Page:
Definitions

from The American Heritage® Dictionary of the English Language, 4th Edition

  • n. The use of standard marks and signs in writing and printing to separate words into sentences, clauses, and phrases in order to clarify meaning.
  • n. The marks so used.
  • n. The act or an instance of punctuating.

from Wiktionary, Creative Commons Attribution/Share-Alike License

  • n. A set of symbols and marks which are used to clarify meaning in text by separating strings of words into clauses, phrases and sentences.

from the GNU version of the Collaborative International Dictionary of English

  • n. The act or art of punctuating or pointing a writing or discourse; the art or mode of dividing literary composition into sentences, and members of a sentence, by means of points, so as to elucidate the author's meaning.

from The Century Dictionary and Cyclopedia

  • n. In writing and printing, a pointing off or separation of one part from another by arbitrary marks; specifically, the division of a composition into sentences and parts of sentences by the use of marks indicating intended differences of effect by differences of form.
  • n. In zoology, the punctures of a punctate surface.

from WordNet 3.0 Copyright 2006 by Princeton University. All rights reserved.

  • n. the use of certain marks to clarify meaning of written material by grouping words grammatically into sentences and clauses and phrases
  • n. something that makes repeated and regular interruptions or divisions
  • n. the marks used to clarify meaning by indicating separation of words into sentences and clauses and phrases

Etymologies

From Medieval Latin punctuatio ("a marking with points, a writing, agreement"), from punctuare ("to mark with points, settle"); see punctuate. (Wiktionary)

Examples

Comments

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  • Yes, that was the original joke, but the book title is something else. Also roots doesn't mean the same thing in the U.S. as it does in Australia (or the U.K.? dunno), so the joke doesn't work here.

    July 21, 2008

  • The original joke was "Eats, roots, shoots, and leaves."

    July 21, 2008

  • Thanks Mia.

    July 21, 2008

  • "Dear Jack, I want a man who knows what love is all about. You are generous, kind, thoughtful. People who are not like you admit to being useless and inferior. You have ruined me for other men. I yearn for you. I have no feelings whatsoever when we're apart. I can be forever happy – will you let me be yours? – Jill."

    And:

    "Dear Jack, I want a man who knows what love is. All about you are generous, kind, thoughtful people, who are not like you. Admit to being useless and inferior. You have ruined me. For other men I yearn! For you I have no feelings whatsoever. When we're apart I can be forever happy. Will you let me be? – Yours, Jill."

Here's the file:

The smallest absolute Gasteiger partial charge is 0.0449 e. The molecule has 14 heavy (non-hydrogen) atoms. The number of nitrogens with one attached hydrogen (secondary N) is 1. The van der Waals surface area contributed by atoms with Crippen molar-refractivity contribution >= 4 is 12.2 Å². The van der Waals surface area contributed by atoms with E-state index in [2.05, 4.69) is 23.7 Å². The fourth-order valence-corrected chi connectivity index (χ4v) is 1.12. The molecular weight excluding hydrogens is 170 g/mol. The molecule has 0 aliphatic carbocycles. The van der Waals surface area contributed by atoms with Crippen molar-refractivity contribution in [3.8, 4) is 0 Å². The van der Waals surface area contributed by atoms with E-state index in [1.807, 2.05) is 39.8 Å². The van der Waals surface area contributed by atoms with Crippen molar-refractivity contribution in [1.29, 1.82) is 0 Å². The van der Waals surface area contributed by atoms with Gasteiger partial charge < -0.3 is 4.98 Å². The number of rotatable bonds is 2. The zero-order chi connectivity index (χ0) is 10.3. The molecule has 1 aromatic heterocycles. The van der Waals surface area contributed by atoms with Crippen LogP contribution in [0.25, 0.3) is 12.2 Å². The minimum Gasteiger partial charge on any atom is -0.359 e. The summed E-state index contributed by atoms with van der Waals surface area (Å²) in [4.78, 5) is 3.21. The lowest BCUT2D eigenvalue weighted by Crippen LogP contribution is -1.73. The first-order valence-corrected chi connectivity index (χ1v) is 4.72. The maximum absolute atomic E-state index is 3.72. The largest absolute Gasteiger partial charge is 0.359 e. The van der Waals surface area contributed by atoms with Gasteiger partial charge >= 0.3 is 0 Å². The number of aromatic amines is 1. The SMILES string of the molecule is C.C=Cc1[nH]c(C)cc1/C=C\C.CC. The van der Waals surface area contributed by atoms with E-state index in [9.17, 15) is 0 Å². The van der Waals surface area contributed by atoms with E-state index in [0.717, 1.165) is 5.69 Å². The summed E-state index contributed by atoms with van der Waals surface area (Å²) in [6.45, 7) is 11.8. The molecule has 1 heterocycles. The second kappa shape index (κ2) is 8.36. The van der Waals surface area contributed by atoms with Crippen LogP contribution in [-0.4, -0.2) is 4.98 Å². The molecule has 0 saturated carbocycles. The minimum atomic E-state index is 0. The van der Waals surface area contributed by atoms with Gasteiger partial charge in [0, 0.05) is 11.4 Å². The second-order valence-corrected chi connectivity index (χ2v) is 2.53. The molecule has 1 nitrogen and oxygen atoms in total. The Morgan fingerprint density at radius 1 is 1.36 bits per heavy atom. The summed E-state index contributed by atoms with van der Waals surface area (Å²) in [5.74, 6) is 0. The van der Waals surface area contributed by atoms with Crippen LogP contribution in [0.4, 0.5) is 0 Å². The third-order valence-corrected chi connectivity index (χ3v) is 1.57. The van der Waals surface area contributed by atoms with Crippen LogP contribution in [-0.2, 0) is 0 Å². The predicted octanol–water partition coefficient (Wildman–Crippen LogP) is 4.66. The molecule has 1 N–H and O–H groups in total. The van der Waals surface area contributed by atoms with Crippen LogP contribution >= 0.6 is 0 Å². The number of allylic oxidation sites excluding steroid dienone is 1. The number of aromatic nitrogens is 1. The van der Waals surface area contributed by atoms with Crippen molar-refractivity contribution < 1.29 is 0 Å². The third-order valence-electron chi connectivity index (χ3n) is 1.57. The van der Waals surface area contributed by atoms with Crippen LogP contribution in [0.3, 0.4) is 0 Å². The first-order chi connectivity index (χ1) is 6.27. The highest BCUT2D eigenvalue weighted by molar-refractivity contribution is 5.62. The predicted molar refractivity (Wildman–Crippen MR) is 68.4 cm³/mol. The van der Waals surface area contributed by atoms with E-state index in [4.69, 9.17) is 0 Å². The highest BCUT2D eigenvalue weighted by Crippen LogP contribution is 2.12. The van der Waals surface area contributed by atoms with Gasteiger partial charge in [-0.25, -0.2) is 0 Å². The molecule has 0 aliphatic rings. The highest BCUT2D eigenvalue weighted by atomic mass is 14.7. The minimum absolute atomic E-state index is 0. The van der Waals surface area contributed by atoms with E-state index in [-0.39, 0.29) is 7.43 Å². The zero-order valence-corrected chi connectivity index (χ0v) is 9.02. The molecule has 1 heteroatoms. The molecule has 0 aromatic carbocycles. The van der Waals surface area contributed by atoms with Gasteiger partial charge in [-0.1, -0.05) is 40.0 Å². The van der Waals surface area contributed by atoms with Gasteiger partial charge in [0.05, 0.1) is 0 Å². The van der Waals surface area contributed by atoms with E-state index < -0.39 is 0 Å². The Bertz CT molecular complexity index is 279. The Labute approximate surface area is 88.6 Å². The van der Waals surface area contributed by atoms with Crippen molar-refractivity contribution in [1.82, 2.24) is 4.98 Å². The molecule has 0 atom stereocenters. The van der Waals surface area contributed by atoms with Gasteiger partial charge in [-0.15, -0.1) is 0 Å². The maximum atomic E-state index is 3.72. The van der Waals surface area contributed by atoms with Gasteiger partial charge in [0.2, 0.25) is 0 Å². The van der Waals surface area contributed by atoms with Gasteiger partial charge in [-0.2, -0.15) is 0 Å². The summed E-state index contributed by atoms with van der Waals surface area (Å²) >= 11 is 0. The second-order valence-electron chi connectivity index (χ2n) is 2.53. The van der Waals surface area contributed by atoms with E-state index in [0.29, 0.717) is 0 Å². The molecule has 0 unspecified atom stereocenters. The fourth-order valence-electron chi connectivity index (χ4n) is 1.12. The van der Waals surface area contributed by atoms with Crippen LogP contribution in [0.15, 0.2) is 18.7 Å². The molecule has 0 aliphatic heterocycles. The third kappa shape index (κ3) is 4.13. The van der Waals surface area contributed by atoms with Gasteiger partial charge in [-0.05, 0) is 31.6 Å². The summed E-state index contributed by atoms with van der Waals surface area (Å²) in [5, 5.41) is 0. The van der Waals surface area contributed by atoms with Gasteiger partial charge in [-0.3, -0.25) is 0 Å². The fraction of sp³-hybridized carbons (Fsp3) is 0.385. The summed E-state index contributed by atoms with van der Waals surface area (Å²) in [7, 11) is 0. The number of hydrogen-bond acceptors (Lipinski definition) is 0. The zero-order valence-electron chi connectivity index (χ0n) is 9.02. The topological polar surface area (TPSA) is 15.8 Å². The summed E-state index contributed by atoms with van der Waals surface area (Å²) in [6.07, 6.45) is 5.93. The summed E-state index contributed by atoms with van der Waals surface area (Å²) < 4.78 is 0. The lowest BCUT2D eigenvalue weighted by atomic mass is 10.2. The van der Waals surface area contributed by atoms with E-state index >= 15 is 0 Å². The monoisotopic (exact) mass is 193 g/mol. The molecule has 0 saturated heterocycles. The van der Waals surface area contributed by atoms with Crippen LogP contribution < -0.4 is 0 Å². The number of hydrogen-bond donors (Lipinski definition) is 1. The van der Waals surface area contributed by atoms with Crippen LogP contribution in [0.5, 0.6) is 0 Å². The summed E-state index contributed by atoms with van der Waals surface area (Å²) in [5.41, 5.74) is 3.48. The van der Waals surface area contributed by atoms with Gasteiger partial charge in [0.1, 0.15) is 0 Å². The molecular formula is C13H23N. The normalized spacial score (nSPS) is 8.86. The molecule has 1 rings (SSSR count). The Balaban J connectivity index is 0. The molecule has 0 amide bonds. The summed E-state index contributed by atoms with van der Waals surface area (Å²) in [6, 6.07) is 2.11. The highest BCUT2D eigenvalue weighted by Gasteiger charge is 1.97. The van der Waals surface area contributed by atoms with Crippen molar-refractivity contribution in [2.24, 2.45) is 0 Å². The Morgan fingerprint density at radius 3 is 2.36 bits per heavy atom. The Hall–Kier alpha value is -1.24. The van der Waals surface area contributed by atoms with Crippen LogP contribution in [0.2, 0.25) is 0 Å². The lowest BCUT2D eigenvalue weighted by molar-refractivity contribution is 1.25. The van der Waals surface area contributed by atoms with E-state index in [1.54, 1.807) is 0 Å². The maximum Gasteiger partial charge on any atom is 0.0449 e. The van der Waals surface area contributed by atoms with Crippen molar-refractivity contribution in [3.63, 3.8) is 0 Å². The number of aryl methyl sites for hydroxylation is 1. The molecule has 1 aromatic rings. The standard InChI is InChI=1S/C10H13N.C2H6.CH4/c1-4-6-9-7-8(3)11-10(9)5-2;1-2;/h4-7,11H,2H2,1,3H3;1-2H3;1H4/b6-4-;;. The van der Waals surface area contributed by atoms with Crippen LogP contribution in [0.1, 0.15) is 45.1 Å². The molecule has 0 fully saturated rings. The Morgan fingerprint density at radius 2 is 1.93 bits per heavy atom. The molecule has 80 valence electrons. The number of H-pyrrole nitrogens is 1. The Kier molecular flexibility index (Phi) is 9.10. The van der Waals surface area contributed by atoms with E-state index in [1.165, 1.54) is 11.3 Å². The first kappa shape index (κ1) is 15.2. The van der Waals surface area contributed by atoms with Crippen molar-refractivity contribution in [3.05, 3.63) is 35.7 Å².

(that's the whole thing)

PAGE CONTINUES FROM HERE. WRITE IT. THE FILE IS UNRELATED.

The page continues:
From Eats, Shoots and Leaves by Lynne Truss.

    :)

    July 21, 2008

  • From my schooldays:
    King Charles I walked and talked half an hour after his head was cut off.
    ->
    King Charles I walked and talked. Half an hour after his head was cut off.

    July 21, 2008

  • "Go get him surgeons" (Macbeth I.ii.49).
    There's no punctuation in the Shakespeare, so I suppose one could read it either:

    1) Go, get him surgeons!
    2) Go get him, surgeons!

    Watch out, or I'll sic my Shakespearian surgeons on you!

    July 17, 2008

  • What about the wombat?

    July 16, 2008

  • I cannot take credit for that coinage, I'm afraid :(

    July 16, 2008

  • Let's not mention wombats.

    July 16, 2008

  • I guess an estranged father would be a sperm donor? How cold :|

    July 16, 2008

  • I know someone who refers to her estranged mother as "The Incubator".

    July 16, 2008

  • We used to say maternal unit. It's shorter.

    July 16, 2008

  • Female parental unit! May I add it to my words, Plethora? That's so adorable.

    July 16, 2008

  • My female parental unit bought me that lovely book for Christmas :)

    July 15, 2008

  • These are really some nice ones. And I've read that clever little book, Dontcry! You've probably got it, too.

    July 15, 2008

  • A panda eats shoots and leaves.
    A panda eats, shoots, and leaves.

    July 15, 2008

  • There was that one about ... some Russian leader renowned for his cruelty ... wish I could remember which one ... whose wife allegedly intercepted a note he had written to his chief of police,

    "Pardon impossible. To be sent to Siberia."

    And changed it to read:

    "Pardon. Impossible to be sent to Siberia."

    Surely that's apocryphal, and also it's kind of lame compared with the other two on this page so far.

    July 14, 2008

  • There was that one about ... some Russian leader renowned for his cruelty ... wish I could remember which one ... whose wife allegedly intercepted a note he had written to his chief of police,

    "Pardon impossible. To be sent to Siberia."

    And changed it to read:

    "Pardon. Impossible to be sent to Siberia."

    Surely that's apocryphal, and also it's kind of lame compared with the other two on this page so far.

    July 14, 2008

  • That's a good one! I'm sure there are more.

    July 14, 2008

  • My librarian gave us this barbershop motto in about Grade 4:

    What do you think
    I shave you for sixpence
    and give you a drink

    Redub:
    What?! Do you think
    I shave you for sixpence?
    AND give you a drink?!

    July 14, 2008

  • As evinced here:

    1. A woman, without her man, is nothing.
    2. A woman: without her, man is nothing.

    July 14, 2008